The night before the start

It’s 5:00 Sunday afternoon and I’m sitting in the St Francis Yacht Club in San Francisco with my friend and fellow crew member Bill Wright. Psyche, the Cal 40 that we’re racing tomorrow to Hawaii is at the guest dock waiting, like we are, for this race to start.

Yesterday we met up with Jim and Scott Barber along with Steve Calhoun and their families. Steve, Jim, Scott, Bill and I have prepared ourselves and our boat to the best of our ability over the past year and a half and this afternoon we feel as ready as we’ll ever be to get going.

The thing about ocean racing is that it’s all about the weather and it looks like we’ll have plenty of it. For the first few hours after the start at 10:10 tomorrow morning we’ll need to concentrate on tacking out under the golden gate on the ebb tide. Our goal is to reach the synoptic wind before nightfall. The sea breeze (the wind coming off the sea which makes San Francisco so windy in the summer) is projected to to be light at our start (around 6 knots) then building quickly as we reach the Farallon Islands about 25 miles west of the gate. 

By then we should start feeling, and smelling, the synoptic wind. The synoptic wind is generated by the high pressure system sitting about 500 miles to the North West of us. This is known as the “Pacific High”. Races across the Pacific are won or lost based on where we go from here in relation to the Pacific High.

For the past few days we’ve been listening to weather reports and going to the NOAA website to see what the weather is forecast to do for the next two weeks. At first it didn’t look pretty. We were looking at winds up to 35 knots the first day out then we would have to fit ourselves in-between two hurricanes whose paths go between us and Hawaii.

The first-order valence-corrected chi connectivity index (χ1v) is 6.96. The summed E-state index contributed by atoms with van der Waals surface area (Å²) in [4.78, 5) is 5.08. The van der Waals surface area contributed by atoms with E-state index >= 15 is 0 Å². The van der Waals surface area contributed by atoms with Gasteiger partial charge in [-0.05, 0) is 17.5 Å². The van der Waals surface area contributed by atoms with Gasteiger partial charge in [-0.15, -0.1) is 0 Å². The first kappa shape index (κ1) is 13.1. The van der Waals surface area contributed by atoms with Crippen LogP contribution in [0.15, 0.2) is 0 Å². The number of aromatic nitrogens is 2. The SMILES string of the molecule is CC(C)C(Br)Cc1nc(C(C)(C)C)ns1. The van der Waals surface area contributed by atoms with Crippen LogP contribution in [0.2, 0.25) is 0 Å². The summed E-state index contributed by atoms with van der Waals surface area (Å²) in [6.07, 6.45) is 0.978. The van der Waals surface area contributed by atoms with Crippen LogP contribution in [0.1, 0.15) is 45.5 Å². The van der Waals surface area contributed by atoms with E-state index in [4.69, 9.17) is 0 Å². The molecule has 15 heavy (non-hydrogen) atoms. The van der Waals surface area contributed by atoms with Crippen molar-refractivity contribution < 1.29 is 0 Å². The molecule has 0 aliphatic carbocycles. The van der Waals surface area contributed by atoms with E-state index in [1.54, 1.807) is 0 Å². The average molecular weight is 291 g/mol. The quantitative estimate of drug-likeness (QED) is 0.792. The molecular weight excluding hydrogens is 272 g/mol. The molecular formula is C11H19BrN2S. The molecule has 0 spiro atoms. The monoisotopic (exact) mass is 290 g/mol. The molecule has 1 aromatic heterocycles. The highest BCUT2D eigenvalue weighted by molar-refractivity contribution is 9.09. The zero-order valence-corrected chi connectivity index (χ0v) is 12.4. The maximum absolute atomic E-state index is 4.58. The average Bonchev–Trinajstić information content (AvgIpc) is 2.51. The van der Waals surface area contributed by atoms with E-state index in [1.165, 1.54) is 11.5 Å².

This morning we listened to the forecast from a weather “expert” and the revised forecast is for 20-25 knots about 24 hours from now as we get into that synoptic wind. Then we have to race across what we call the “ridge” which are decreasing pressure zones created by the Pacific High. The next big decision we have to make is how far away from the rum line (the most direct route to Hawaii) we should go in order to be in more favorable winds.  

At some point along this ridge, we have to decide where to get into the slotcar portion of the race. That’s the part where we’re in the trade winds and we put up our big colorful spinnaker for the run for Hawaii. The weather forecast for this portion of the race is interesting. As I mentioned earlier there are currently two hurricanes heading from Mexico to the Hawaiian Islands at the same time we’re heading there. They’re suppose to disapate into tropical storms and pass ahead of us, but you never know. Even if they do, tropical storms can blow up to 50 miles per hour! Plus the seas are forecast to be big and sloppy.

The software program we use on the race projects that we’ll spend the next 12 or 13 days out there trying to find the fastest, and safest route to the finish line at Kaneohe. You can read our daily reports written by Bill Wright at and follow our track on

I hope the forecast changes in our favor.



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1 Comment

  1. Pacific Cup reporting that you won the start. Great job although I am not surprised. Really enjoyed this blog entry. Thanks for the very informative writing. So proud of all of you.

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